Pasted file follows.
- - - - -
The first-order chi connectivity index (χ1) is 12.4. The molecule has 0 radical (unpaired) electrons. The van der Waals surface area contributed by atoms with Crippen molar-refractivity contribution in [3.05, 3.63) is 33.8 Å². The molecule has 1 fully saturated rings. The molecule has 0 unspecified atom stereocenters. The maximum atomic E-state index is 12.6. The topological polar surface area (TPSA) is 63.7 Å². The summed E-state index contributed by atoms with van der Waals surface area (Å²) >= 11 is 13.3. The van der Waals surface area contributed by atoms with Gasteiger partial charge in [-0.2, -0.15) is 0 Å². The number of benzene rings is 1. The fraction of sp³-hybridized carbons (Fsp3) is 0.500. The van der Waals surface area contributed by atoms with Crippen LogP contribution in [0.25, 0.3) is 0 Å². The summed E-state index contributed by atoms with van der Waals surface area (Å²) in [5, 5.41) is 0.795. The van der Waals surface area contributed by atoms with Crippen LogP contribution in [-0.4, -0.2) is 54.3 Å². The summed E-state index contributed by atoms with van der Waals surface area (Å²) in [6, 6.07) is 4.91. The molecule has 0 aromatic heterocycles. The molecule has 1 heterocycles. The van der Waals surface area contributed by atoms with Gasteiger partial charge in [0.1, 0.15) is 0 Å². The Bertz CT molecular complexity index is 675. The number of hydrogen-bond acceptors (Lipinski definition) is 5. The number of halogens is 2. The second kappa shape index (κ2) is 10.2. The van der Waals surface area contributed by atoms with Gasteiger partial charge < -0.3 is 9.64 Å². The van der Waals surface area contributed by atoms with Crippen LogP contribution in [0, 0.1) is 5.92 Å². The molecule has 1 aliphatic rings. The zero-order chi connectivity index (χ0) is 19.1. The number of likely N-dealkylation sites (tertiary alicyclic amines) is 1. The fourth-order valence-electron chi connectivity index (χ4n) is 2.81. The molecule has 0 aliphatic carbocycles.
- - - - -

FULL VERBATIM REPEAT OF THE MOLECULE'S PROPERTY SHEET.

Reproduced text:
The first-order chi connectivity index (χ1) is 12.4. The molecule has 0 radical (unpaired) electrons. The van der Waals surface area contributed by atoms with Crippen molar-refractivity contribution in [3.05, 3.63) is 33.8 Å². The molecule has 1 fully saturated rings. The molecule has 0 unspecified atom stereocenters. The maximum atomic E-state index is 12.6. The topological polar surface area (TPSA) is 63.7 Å². The summed E-state index contributed by atoms with van der Waals surface area (Å²) >= 11 is 13.3. The van der Waals surface area contributed by atoms with Gasteiger partial charge in [-0.2, -0.15) is 0 Å². The number of benzene rings is 1. The fraction of sp³-hybridized carbons (Fsp3) is 0.500. The van der Waals surface area contributed by atoms with Crippen LogP contribution in [0.25, 0.3) is 0 Å². The summed E-state index contributed by atoms with van der Waals surface area (Å²) in [5, 5.41) is 0.795. The van der Waals surface area contributed by atoms with Crippen LogP contribution in [-0.4, -0.2) is 54.3 Å². The summed E-state index contributed by atoms with van der Waals surface area (Å²) in [6, 6.07) is 4.91. The molecule has 0 aromatic heterocycles. The molecule has 1 heterocycles. The van der Waals surface area contributed by atoms with Gasteiger partial charge in [0.1, 0.15) is 0 Å². The Bertz CT molecular complexity index is 675. The number of hydrogen-bond acceptors (Lipinski definition) is 5. The number of halogens is 2. The second kappa shape index (κ2) is 10.2. The van der Waals surface area contributed by atoms with Gasteiger partial charge < -0.3 is 9.64 Å². The van der Waals surface area contributed by atoms with Crippen LogP contribution in [0, 0.1) is 5.92 Å². The molecule has 1 aliphatic rings. The zero-order chi connectivity index (χ0) is 19.1. The number of likely N-dealkylation sites (tertiary alicyclic amines) is 1. The fourth-order valence-electron chi connectivity index (χ4n) is 2.81. The molecule has 0 aliphatic carbocycles.